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Study says many women 'not on safest pill'

Second generation pills seem to provide most protection against venous thrombosis

OnMedica staff

Friday, 14 August 2009

While doctors stress that in general terms the risk of side-effects such as venous thrombosis are rare – some women are at a slightly raised risk because they are not taking the safest brand of the pill, according to new research.

Two separate studies in the British Medical Journal found that some oral contraceptives were linked with a higher risk of blood clot than others.

It has been accepted for many years that the combined pill, which contains both oestrogen and progestogen, is associated with an increased risk of venous thrombosis which can in some cases be serious and occasionally fatal, particularly if it breaks away and travels to the lungs.

The levels of oestrogen in the pill have been reduced over the years to help cut the risks.

However, this risk is far smaller than the risk of a clot during pregnancy.

A study by Dutch researchers from Leiden University Medical Centre - looking at data from 1,524 women who had developed venous thrombosis - found that overall taking the pill was associated with a five-fold increased risk of a clot. But within this group women taking pills containing a progestogen called levonorgestrel (for example, Microgynon) had the lowest risk of thrombosis at four times that of women not on the pill.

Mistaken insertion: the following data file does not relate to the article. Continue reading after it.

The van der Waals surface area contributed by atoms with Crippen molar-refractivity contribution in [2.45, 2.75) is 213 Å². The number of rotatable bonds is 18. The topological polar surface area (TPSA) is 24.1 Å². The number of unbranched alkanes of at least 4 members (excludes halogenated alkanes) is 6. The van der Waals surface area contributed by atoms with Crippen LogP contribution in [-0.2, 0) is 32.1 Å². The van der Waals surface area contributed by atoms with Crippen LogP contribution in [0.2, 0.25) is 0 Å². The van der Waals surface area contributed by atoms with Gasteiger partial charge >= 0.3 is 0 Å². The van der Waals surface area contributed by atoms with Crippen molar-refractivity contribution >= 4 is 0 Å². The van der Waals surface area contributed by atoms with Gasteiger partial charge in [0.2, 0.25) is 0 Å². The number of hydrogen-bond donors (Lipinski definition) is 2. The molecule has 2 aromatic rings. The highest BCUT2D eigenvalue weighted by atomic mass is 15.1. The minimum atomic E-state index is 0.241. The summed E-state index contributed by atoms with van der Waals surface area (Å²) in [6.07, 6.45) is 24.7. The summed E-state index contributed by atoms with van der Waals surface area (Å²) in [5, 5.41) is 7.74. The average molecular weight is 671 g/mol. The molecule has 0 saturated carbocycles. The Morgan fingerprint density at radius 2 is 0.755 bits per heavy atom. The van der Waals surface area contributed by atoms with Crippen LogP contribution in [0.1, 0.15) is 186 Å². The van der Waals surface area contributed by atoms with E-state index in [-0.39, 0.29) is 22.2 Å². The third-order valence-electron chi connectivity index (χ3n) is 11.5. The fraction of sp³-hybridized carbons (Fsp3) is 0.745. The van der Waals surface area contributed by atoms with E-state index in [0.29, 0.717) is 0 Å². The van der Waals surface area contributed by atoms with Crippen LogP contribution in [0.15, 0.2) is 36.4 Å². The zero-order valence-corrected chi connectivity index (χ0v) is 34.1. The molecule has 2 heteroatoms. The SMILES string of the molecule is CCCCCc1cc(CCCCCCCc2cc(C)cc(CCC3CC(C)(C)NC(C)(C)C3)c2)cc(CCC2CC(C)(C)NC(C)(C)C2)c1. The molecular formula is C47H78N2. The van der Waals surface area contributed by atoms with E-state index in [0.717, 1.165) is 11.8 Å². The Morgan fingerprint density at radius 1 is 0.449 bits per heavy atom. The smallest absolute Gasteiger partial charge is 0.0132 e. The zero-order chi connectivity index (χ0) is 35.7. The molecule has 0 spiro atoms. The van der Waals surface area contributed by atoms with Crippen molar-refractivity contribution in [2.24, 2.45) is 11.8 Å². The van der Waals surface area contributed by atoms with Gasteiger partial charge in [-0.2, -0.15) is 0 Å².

But those taking contraceptives containing desogestrel (for example, Mercilon or Marvelon) had the highest risk, at seven times that of those not taking the pill.

Women taking a pill with norgestimate (for example, Cilest) had an almost six-fold extra risk, as did those on drospirenone (for example, Yasmin).

Those taking a drug containing cyproterone acetate (for example, Dianette, which is often prescribed for acne) had an almost seven-fold additional risk.

"Currently available oral contraceptives still have a major impact on thrombosis occurrence and many women do not use the safest brands with regard to risk of venous thrombosis," the researchers concluded.

The second study, by researchers from Copenhagen University in Denmark, also found that contraceptives containing levonorgestrel were associated with a lower risk than those containing desogestrel, gestodene or drospirenone.

Dr Nick Dunn, a GP and senior lecturer at the University of Southampton, said it was interesting that Yasmine, the newest type of pill, did not offer any advantage over more traditional ones.

But he added that those recommended by the researchers were probably the most commonly prescribed.

"What this says is we should stick to prescribing the well-trusted favourites but the chance of having a blood clot when on the pill are very low anyway."

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